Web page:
Exposure to stress increased biological age in humans and mice, but it decreased after the stress resolved, according to NIA-funded research. Findings from the study were published in Cell Metabolism.
Biological age refers to the accumulating damage, physiological changes, and loss of function that occur in a person’s cells over time. One method scientists use to measure biological age examines the epigenome, which contains a record of changes to a cell’s DNA and DNA-associated proteins.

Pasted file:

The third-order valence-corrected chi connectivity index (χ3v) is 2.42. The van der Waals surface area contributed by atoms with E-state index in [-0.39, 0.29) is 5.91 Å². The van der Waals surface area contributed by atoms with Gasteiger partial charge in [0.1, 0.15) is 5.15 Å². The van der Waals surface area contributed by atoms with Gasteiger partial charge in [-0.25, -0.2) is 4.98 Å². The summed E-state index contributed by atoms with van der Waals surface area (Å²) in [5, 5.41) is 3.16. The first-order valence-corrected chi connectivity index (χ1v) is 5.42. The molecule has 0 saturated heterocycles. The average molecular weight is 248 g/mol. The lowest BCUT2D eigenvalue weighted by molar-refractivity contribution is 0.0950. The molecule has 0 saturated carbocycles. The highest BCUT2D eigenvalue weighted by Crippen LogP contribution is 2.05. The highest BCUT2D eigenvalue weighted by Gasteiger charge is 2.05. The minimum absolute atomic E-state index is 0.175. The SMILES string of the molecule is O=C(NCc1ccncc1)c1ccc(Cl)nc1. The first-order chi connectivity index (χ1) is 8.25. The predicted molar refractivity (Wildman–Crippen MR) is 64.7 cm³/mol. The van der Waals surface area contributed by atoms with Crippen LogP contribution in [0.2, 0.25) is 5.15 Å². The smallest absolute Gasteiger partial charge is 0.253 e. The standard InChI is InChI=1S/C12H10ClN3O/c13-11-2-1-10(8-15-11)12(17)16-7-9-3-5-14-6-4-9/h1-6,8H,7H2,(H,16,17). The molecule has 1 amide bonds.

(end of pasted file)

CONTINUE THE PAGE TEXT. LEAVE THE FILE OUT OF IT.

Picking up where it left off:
Led by Harvard University scientists, this study used DNA methylation (DNAm)-based aging clocks to measure changes in biological age in response to diverse forms of stress. The researchers began with a laboratory experiment known to produce aged physiology in young mice or restore youthful physiology to old mice by surgically joining young, 3-month-old mice with older, 20-month-old mice, which allowed them to share their blood.